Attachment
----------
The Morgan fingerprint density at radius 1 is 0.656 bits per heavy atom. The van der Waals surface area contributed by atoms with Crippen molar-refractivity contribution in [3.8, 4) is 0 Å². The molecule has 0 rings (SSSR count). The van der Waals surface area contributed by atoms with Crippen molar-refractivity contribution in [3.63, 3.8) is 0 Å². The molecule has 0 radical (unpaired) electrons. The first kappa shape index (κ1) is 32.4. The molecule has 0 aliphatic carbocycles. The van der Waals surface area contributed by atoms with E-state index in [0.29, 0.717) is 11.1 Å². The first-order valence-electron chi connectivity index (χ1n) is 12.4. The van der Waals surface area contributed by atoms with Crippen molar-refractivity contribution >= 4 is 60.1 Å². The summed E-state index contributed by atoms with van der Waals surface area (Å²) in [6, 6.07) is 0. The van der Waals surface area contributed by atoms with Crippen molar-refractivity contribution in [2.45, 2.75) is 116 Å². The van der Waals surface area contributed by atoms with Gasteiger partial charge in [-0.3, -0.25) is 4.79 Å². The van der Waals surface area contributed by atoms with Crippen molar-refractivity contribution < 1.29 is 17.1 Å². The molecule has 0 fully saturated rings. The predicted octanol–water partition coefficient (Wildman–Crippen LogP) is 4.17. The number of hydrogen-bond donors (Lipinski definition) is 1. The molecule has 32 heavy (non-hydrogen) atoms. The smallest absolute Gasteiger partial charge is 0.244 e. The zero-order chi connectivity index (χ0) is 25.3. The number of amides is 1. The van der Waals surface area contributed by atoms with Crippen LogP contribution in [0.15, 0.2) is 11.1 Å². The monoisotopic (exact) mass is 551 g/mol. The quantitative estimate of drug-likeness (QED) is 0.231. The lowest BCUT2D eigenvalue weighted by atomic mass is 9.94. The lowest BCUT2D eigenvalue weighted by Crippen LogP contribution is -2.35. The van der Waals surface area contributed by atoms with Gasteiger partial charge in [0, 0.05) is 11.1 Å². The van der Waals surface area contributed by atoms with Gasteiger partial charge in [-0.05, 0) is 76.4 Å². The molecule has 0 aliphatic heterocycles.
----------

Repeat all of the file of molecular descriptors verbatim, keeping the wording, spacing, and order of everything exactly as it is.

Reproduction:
The Morgan fingerprint density at radius 1 is 0.656 bits per heavy atom. The van der Waals surface area contributed by atoms with Crippen molar-refractivity contribution in [3.8, 4) is 0 Å². The molecule has 0 rings (SSSR count). The van der Waals surface area contributed by atoms with Crippen molar-refractivity contribution in [3.63, 3.8) is 0 Å². The molecule has 0 radical (unpaired) electrons. The first kappa shape index (κ1) is 32.4. The molecule has 0 aliphatic carbocycles. The van der Waals surface area contributed by atoms with E-state index in [0.29, 0.717) is 11.1 Å². The first-order valence-electron chi connectivity index (χ1n) is 12.4. The van der Waals surface area contributed by atoms with Crippen molar-refractivity contribution >= 4 is 60.1 Å². The summed E-state index contributed by atoms with van der Waals surface area (Å²) in [6, 6.07) is 0. The van der Waals surface area contributed by atoms with Crippen molar-refractivity contribution in [2.45, 2.75) is 116 Å². The van der Waals surface area contributed by atoms with Gasteiger partial charge in [-0.3, -0.25) is 4.79 Å². The van der Waals surface area contributed by atoms with Crippen molar-refractivity contribution < 1.29 is 17.1 Å². The molecule has 0 fully saturated rings. The predicted octanol–water partition coefficient (Wildman–Crippen LogP) is 4.17. The number of hydrogen-bond donors (Lipinski definition) is 1. The molecule has 32 heavy (non-hydrogen) atoms. The smallest absolute Gasteiger partial charge is 0.244 e. The zero-order chi connectivity index (χ0) is 25.3. The number of amides is 1. The van der Waals surface area contributed by atoms with Crippen LogP contribution in [0.15, 0.2) is 11.1 Å². The monoisotopic (exact) mass is 551 g/mol. The quantitative estimate of drug-likeness (QED) is 0.231. The lowest BCUT2D eigenvalue weighted by atomic mass is 9.94. The lowest BCUT2D eigenvalue weighted by Crippen LogP contribution is -2.35. The van der Waals surface area contributed by atoms with Gasteiger partial charge in [0, 0.05) is 11.1 Å². The van der Waals surface area contributed by atoms with Gasteiger partial charge in [-0.05, 0) is 76.4 Å². The molecule has 0 aliphatic heterocycles.